This paper investigates how household income, income inequality and poverty among urban residents in China have developed since 1988 with an emphasis on the period 2007 to 2013. We use CHIP data and show that during a period when many countries in the West experienced stagnating or falling incomes household income in urban China grew by on average 7 percent per annum. However, different from during previous periods earnings grew by not more than 3 percent per annum, while pensions and imputed rents of owner occupied housing grew considerably faster. The trend of fewer and fewer persons in urban China having income lower than a poverty line expressing a constant purchasing power continued between 2007 and 2013. We also show that income growth from 2007 to 2013 was slower in the lower part of the income distribution and thus the trend of increased income inequality in urban China continue. The same applies to the number of people falling under a relative poverty line.
Using the China Household income Project (CHIP) 2002, 2007, and 2013 data, this chapter examines the effects of a series of social policy reforms on the economic distances between the poor and the rich in urban, rural, and migrant families during this period. We find that, in urban areas, pensions helped narrow the economic distances consistently over the years, while other social benefits—including health insurance, social assistance, supplementary income, and in-kind benefits—had little or no redistributive impact. Both rural and migrant social benefits turned from being regressive in 2002 to progressive in 2013. In rural areas, supplementary income and in-kind benefits in the form of agricultural and livelihood subsidies played the most significant redistributive role among the social benefits in 2013, while private transfers also helped narrow the economic distances substantially. For migrants, health benefits and taxes and fees helped narrow the economic distances in 2013, despite to a smaller extent as compared to the rural social benefits. Despite the social policy expansions during this period, in both urban and rural China, market forces still played the dominant role in widening the economic distances between the poor and rich, which trumped the redistributive effects of the social benefits. These results suggest that China’s future social policy reforms face continued challenges in unifying the unbalanced urban-rural-migrant systems and keeping pace with the disequalizing market forces.
Objective of this work is to evaluate redistributive role of public transfer on inequality in China. We attempt to answer two questions in this paper. Firstly, does inequality of after-transfers income narrow, compared to that of before-transfers? Secondly, given scale and distribution of the existing public transfer, will a small percentage increase in the transfers narrow or widen the inequality of total income? By employing methodologies of MT index and decomposition of Gini coefficient of total income by its sources, we find positive answer to the first question and negative answer to the second question. Namely, the public transfers have a positive role on inequality, in the sense that Gini coefficient of after-transfer income becomes small, compared to that of before-transfer income. On the other hand, the public transfers have a negative role on the inequality, as the current inequality will go up if there is a universal increase in the public transfers for all recipients. Of all components of the public transfers, formal sector pension benefits and medical expense reimbursements are disequalizing for inequality of the total income, while the Dibao and rural pension benefits are equalizing.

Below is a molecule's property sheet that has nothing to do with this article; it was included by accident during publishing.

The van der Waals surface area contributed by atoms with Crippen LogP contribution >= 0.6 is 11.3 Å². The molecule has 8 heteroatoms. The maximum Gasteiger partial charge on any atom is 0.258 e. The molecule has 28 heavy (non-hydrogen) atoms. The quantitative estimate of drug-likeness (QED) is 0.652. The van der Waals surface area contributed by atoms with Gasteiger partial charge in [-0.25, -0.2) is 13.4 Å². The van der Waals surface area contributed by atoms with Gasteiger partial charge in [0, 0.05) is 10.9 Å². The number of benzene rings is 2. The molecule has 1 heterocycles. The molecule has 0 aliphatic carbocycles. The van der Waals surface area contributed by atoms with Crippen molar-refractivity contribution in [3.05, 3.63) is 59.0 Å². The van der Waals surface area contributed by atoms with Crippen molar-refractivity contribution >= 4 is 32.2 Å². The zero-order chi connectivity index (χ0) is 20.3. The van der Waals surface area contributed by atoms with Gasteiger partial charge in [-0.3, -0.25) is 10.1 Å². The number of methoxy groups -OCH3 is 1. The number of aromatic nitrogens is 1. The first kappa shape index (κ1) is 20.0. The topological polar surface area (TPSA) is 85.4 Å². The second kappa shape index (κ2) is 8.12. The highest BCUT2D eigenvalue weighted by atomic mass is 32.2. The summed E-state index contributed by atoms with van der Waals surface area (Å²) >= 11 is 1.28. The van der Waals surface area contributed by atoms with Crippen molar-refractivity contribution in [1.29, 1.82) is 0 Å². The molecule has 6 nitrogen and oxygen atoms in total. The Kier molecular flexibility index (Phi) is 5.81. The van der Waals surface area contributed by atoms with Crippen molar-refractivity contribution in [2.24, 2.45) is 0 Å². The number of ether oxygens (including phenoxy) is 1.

The purpose of this paper is to analyze the rural poverty structures. According to China Household Income Project Data (CHIP1988, 1995, 2002, 2007, 2013), this paper mainly includes two sections: (1) Present the anti-poverty trend and find the problems in recent three decades. (2) Analyze the poverty structures in the new period on the basis of comparison with other periods. There are three aspects considered in poverty structures: the factors may raise household income; the factors may reduce household consumption expenditure; other factors related with poverty alleviation goals. Conclusions: along with the reduction of poverty rate, the poverty depth increased after 2007; along with the reduction of absolute poverty rate, the relative poverty rate kept increasing. Furthermore, according to the analysis of poverty reasons, this paper find the positive effects of rural social security policies on some features of households after 2007; but 16-60 age disable members, proportion of 0-15 age children, health problem of elders are still the important factors in the new period.
We document how the wage structure evolved between 1995 and 2013, using a national representative urban household survey. We find that China's wage level increased significantly and the wage structure had become increasingly unequal. Regional gap and human capital contributes in a major way to the overall wage inequality. The returns to education increased significantly since the 1990s and remained high after 2007, but the young cohorts have lower returns to education. An inverted U-shape of the wage-age profile is also more salient in 2013 than in previous years. Non-wage benefits contributed by employers are increasingly more important in an employee's compensation, and are more unequal than wages.
In this paper we present a family of violation indices that, by analogy with poverty indices, can emphasize the depth of violation to different degrees. We used CHIPs 2007 and 2013 to examine the extent to which minimum wages are complied with in China. And make a comparison with them.
与以往直接使用宏观数据回归得到教育与收入差距的关系不同, 本文通过构建理论模型解释教育扩展如何通过影响教育分布和教育收益率进而影响收入差距的作用机制,并利用中国家庭收入调查( CHIP) 1995、 2002、 2007、 2013 年的微观数据,以最新分解技术 FFL 分解方法重置权重构建反事实,分解出教育扩展对工资差距影响中的价格效应和结构效应。通过 FFL 分解方法对 CHIP2002 和 2013 年的收入及收入差距进行分解发现, 教育扩展的结构效应提高了所有人的收入,价格效应使得“ 穷者越穷,富者越富” 。 相比于 2002年, 2013 年整体收入差距扩大, 高收入群体的收入差距扩大更为明显,教育对收入差距的结构效应为负,即教育扩展通过教育分布缩小了收入差距,但这一影响被教育的价格效应抵消, 教育扩展对收入差距的价格效应为正,且远大于结构效应。因此, 现阶段我国的教育扩展并未缓解反而扩大了城镇职工工资性收入差距。
Workshop on Minimum Wages and Field Experiment will be hold in Nov. 7th, 2017.